Laws in place to protect animals

Wanda English Burnett – Editor

The problem of animal abuse and neglect signifies a much deeper issue - one that can affect the quality of life in a community, according to equine expert Anthony R. Caldwell, president of the Animal Protection Coalition, Inc./Indiana Horse Rescue organization.

“There is a direct link between animal abuse and domestic violence and abuse,” he told the group gathered for an informative seminar last week at the Ripley County Emergency Management Agency’s office in Versailles.

Passionate about the issue, Caldwell gave an overview of the mission of their organization and what it means to abused horses. Citing Indiana State law, he laid the foundation for what can be done when animal abuse is suspected. “Any police officer can take any animal,” he noted, saying the laws are specifically designed to protect the animals.

“While we’re not interested in running about taking people’s animals, they do have a responsibility to take care of animals they have on their property,” Caldwell said.

Wayne Peace, director of Ripley County Emergency Management Agency (RCEMA) agreed with Caldwell saying, after complaints about the care of animals were made at a recent public meeting, he felt the seminar was timely. “We just want people to take care of their animals,” he reiterated. He, along with Andy Bryant, environmental health specialist for the county, hosted the event.

Make no mistake, if there is suspected abuse it will be checked out and with the “law very clear” animals can be removed from properties without the owner’s consent or knowledge. Also, according to Caldwell, a veterinarian can make the decision of euthanasia for any animal after determination of health is made.

“Taking animals from their owners is not the first thing to do,” Caldwell explained. He said, sometimes people just need help. He cited a case in Greensburg that was referred to his agency. “These people were going through hard times, they simply did not have the feed for their horses.” The horse rescue organization that Caldwell heads, stepped in and no, they didn’t take the horses - they brought food to them and helped the owners keep the animals they loved. “Our job is to improve animal welfare,” Caldwell said.

But, he’s not opposed to going onto a property and seizing one, two, or 30 horses at a time, which he has done.

Referring to Indiana Code, Caldwell said animals have rights. In the laws, words such as neglect (to give little attention or respect to), torture (anguish of body or mind - something that causes agony on pain), and mutilate (to cut up or alter radically so as to make imperfect), are clearly defined.
Using the Henneke Body Condition Scoring System, a horse can be evaluated for fat content. Caldwell explained that a horse that is rated a (2), should be under immediate care. The ribs would be prominent at this level and the horse very thin.

When a horse’s condition is questionable, there are vital signs that give the answer to whether the animal needs medical care. They include: temperature, pulse, respiration, gut sounds, dehydration and more.

An important physical factor that can determine the care of a horse is the condition of their hooves. “...a riding horse must have sound, healthy hooves in order to function properly and be of any use to its owner.” That information comes from an animal scientist, student and veterinarian.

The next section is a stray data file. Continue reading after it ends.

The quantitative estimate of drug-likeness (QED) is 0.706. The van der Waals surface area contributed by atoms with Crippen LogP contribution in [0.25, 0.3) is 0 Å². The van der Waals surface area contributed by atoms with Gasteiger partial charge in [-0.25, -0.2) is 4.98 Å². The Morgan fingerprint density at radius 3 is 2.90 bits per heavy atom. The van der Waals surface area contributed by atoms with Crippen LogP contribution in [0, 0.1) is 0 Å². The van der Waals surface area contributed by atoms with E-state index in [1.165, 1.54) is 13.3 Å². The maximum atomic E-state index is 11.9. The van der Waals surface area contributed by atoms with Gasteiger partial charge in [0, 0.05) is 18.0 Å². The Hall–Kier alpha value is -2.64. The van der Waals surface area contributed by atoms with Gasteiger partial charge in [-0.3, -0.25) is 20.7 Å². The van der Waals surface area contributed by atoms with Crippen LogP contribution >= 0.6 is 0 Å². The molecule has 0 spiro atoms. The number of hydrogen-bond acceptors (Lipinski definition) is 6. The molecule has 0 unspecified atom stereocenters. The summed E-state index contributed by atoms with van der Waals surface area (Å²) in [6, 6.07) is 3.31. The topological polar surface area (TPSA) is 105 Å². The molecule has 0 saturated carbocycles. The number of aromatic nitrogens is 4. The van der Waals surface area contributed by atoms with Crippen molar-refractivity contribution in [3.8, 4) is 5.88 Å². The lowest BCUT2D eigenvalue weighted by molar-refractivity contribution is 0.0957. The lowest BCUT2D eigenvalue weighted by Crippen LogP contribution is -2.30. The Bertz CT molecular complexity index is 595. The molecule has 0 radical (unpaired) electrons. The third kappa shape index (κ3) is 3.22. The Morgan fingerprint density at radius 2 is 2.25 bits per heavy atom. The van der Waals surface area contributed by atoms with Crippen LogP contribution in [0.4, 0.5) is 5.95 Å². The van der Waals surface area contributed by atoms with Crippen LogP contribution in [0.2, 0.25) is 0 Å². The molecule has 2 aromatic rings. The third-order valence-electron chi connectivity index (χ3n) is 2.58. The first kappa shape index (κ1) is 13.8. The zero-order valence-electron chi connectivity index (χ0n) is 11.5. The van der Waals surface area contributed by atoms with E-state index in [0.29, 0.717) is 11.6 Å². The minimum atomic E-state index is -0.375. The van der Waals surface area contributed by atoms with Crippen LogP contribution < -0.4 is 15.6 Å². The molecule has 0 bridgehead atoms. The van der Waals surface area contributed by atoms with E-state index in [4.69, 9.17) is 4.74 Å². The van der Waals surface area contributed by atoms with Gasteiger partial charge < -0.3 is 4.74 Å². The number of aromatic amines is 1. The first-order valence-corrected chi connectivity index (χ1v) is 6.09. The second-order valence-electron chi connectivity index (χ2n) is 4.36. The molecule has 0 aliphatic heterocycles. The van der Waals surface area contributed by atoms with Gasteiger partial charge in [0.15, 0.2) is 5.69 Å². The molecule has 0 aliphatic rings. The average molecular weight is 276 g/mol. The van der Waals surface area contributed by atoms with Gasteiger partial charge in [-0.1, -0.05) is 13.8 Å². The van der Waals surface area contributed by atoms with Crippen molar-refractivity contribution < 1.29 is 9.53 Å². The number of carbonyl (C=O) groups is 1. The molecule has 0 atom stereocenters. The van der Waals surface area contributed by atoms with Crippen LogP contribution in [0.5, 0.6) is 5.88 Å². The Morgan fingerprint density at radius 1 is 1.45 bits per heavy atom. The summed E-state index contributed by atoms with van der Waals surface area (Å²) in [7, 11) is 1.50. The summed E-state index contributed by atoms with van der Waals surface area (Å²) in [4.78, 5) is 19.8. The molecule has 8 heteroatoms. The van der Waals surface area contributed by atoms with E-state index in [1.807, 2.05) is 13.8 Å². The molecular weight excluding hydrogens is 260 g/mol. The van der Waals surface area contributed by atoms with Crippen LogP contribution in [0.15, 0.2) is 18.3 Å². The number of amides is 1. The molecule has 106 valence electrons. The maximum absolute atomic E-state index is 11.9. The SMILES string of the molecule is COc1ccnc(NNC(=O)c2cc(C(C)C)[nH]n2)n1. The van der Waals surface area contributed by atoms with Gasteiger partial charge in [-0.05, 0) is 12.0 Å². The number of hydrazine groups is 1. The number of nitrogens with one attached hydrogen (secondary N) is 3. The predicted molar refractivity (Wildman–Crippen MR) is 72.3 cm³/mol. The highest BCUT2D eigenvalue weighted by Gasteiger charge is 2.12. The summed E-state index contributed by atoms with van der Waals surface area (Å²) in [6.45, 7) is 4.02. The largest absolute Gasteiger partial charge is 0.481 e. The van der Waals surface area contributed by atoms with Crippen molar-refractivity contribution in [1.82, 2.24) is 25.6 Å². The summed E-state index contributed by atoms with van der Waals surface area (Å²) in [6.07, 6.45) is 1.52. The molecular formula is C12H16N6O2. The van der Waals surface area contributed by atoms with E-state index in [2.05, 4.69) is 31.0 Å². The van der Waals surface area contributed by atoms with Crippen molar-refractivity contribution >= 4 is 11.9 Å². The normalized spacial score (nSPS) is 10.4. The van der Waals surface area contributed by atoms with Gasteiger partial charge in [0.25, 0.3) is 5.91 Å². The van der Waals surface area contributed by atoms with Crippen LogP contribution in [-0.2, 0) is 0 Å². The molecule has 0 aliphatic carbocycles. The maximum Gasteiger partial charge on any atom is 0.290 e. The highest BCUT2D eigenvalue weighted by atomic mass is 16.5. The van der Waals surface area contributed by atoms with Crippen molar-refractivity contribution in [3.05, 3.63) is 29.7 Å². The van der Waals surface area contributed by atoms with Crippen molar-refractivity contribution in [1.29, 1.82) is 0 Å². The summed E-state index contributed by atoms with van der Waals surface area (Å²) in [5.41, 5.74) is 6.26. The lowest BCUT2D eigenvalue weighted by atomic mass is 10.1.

The report went on to note that horse’s hooves can require more maintenance than dairy hooves, or the hooves of any other animal. They not only require daily cleaning, but some horses benefit from shoeing as well. Stone bruises, punctures, and abscesses are all common. “You can tell a lot about the horse’s care by its hooves,” Caldwell noted.

Horses and all outside animals are greatly affected by cold weather. Caldwell says horses require additional energy to maintain their internal body temperature and keep warm. The type of feed is another important factor, along with maintaining ample water intake.

Some of the steps to effective cold weather management for horses include increasing hay, increase dry-matter content of the diet 24 hours prior to forecasted cold weather, supplement fat, and offer 10 gallons of warm water daily.

Adequate shelter is an important aspect to the well being of horses and all animals.

Upon receiving a complaint of an abused or neglected horse, an Animal Control Officer (ACO) may look for signs of neglect. They would include but are not limited to: no shelter, debris or substantial droppings in a stall, ammonia fumes or urine in the stall, chew marks on the stall, limited access to water, overgrown, untrimmed hooves and unstable, weak fences.

Caldwell noted that a horse’s age can be determined by their teeth. “We’ve had people try to tell us their horse was skinny because it was old,” he commented. A quick inspection of the teeth tells the story. Also, a request to see feed receipts can sometimes prove or disprove a statement.

Citing court cases involving the care of horses, Caldwell said the law is clear and his organization follows it, making them successful in what they do.

The bottom line is - if you have animals - and horses in particular - they require a lot of care. Peace concluded by saying, “If people aren’t willing to spend time and money, they shouldn’t own animals.”
Caldwell told the law enforcement officers in attendance at the meeting to rely on experts and not hesitate to make a call for animals to be removed if abuse or neglect is suspected.

Officers from the Indiana State Police, Ripley County Sheriff’s Office, EMA personnel, Humane Society, Horse Rescue investigators, employees of the local health department and state animal Board of Health, were all represented at the seminar. They were from Dearborn, Jennings, Decatur and Ripley counties.


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